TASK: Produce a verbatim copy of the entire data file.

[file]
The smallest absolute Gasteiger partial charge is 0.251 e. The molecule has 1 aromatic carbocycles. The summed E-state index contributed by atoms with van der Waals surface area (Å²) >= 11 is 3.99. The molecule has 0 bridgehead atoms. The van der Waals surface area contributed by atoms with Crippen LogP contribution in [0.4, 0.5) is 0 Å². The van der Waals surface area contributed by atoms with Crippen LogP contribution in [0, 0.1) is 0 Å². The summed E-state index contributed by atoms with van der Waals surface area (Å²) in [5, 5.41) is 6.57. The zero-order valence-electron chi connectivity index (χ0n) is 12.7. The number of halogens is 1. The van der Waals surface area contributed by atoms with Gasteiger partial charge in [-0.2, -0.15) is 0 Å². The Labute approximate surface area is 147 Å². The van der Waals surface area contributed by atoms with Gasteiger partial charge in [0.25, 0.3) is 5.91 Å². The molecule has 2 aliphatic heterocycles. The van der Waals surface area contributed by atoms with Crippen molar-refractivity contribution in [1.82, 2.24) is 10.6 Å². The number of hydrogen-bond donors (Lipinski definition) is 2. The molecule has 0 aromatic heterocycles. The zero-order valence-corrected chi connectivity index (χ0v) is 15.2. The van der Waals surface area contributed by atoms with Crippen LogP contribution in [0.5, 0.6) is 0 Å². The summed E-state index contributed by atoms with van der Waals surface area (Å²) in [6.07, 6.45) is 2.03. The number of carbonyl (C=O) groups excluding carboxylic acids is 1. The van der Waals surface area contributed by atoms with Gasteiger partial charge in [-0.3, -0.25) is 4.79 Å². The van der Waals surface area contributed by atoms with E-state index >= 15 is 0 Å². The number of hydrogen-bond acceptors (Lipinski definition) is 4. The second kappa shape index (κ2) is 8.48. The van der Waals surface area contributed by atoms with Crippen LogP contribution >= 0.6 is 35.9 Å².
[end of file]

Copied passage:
The smallest absolute Gasteiger partial charge is 0.251 e. The molecule has 1 aromatic carbocycles. The summed E-state index contributed by atoms with van der Waals surface area (Å²) >= 11 is 3.99. The molecule has 0 bridgehead atoms. The van der Waals surface area contributed by atoms with Crippen LogP contribution in [0.4, 0.5) is 0 Å². The van der Waals surface area contributed by atoms with Crippen LogP contribution in [0, 0.1) is 0 Å². The summed E-state index contributed by atoms with van der Waals surface area (Å²) in [5, 5.41) is 6.57. The zero-order valence-electron chi connectivity index (χ0n) is 12.7. The number of halogens is 1. The van der Waals surface area contributed by atoms with Gasteiger partial charge in [-0.2, -0.15) is 0 Å². The Labute approximate surface area is 147 Å². The van der Waals surface area contributed by atoms with Gasteiger partial charge in [0.25, 0.3) is 5.91 Å². The molecule has 2 aliphatic heterocycles. The van der Waals surface area contributed by atoms with Crippen molar-refractivity contribution in [1.82, 2.24) is 10.6 Å². The number of hydrogen-bond donors (Lipinski definition) is 2. The molecule has 0 aromatic heterocycles. The zero-order valence-corrected chi connectivity index (χ0v) is 15.2. The van der Waals surface area contributed by atoms with Crippen LogP contribution in [0.5, 0.6) is 0 Å². The summed E-state index contributed by atoms with van der Waals surface area (Å²) in [6.07, 6.45) is 2.03. The number of carbonyl (C=O) groups excluding carboxylic acids is 1. The van der Waals surface area contributed by atoms with Gasteiger partial charge in [-0.3, -0.25) is 4.79 Å². The van der Waals surface area contributed by atoms with E-state index >= 15 is 0 Å². The number of hydrogen-bond acceptors (Lipinski definition) is 4. The second kappa shape index (κ2) is 8.48. The van der Waals surface area contributed by atoms with Crippen LogP contribution >= 0.6 is 35.9 Å².